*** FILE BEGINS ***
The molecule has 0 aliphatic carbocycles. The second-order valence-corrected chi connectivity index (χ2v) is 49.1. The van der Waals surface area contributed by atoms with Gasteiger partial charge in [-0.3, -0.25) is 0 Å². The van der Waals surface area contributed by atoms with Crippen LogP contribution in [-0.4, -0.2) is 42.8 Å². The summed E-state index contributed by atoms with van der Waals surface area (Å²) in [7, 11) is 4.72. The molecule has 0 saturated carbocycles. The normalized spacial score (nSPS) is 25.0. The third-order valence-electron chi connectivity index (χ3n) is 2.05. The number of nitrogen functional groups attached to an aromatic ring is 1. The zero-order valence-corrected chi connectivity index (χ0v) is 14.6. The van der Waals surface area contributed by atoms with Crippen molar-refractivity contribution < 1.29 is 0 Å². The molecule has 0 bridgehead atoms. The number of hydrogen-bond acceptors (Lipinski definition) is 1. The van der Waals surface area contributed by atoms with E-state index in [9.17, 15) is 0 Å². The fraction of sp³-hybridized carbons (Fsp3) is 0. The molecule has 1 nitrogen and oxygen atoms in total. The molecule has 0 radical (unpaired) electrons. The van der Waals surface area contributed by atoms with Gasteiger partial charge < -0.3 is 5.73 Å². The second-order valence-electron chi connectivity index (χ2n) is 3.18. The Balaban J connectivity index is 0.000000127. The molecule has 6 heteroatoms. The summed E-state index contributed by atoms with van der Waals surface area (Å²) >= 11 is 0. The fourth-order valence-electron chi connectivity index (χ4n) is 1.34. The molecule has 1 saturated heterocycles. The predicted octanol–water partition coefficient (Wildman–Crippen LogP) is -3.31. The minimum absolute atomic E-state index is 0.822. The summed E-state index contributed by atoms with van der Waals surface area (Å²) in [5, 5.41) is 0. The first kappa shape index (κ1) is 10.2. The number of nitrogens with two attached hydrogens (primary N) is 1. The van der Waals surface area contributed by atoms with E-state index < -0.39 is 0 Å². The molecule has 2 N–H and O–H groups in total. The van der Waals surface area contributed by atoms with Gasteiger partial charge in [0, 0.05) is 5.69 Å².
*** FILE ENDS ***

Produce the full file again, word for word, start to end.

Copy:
The molecule has 0 aliphatic carbocycles. The second-order valence-corrected chi connectivity index (χ2v) is 49.1. The van der Waals surface area contributed by atoms with Gasteiger partial charge in [-0.3, -0.25) is 0 Å². The van der Waals surface area contributed by atoms with Crippen LogP contribution in [-0.4, -0.2) is 42.8 Å². The summed E-state index contributed by atoms with van der Waals surface area (Å²) in [7, 11) is 4.72. The molecule has 0 saturated carbocycles. The normalized spacial score (nSPS) is 25.0. The third-order valence-electron chi connectivity index (χ3n) is 2.05. The number of nitrogen functional groups attached to an aromatic ring is 1. The zero-order valence-corrected chi connectivity index (χ0v) is 14.6. The van der Waals surface area contributed by atoms with Crippen molar-refractivity contribution < 1.29 is 0 Å². The molecule has 0 bridgehead atoms. The number of hydrogen-bond acceptors (Lipinski definition) is 1. The van der Waals surface area contributed by atoms with E-state index in [9.17, 15) is 0 Å². The fraction of sp³-hybridized carbons (Fsp3) is 0. The molecule has 1 nitrogen and oxygen atoms in total. The molecule has 0 radical (unpaired) electrons. The van der Waals surface area contributed by atoms with Gasteiger partial charge < -0.3 is 5.73 Å². The second-order valence-electron chi connectivity index (χ2n) is 3.18. The Balaban J connectivity index is 0.000000127. The molecule has 6 heteroatoms. The summed E-state index contributed by atoms with van der Waals surface area (Å²) >= 11 is 0. The fourth-order valence-electron chi connectivity index (χ4n) is 1.34. The molecule has 1 saturated heterocycles. The predicted octanol–water partition coefficient (Wildman–Crippen LogP) is -3.31. The minimum absolute atomic E-state index is 0.822. The summed E-state index contributed by atoms with van der Waals surface area (Å²) in [5, 5.41) is 0. The first kappa shape index (κ1) is 10.2. The number of nitrogens with two attached hydrogens (primary N) is 1. The van der Waals surface area contributed by atoms with E-state index < -0.39 is 0 Å². The molecule has 2 N–H and O–H groups in total. The van der Waals surface area contributed by atoms with Gasteiger partial charge in [0, 0.05) is 5.69 Å².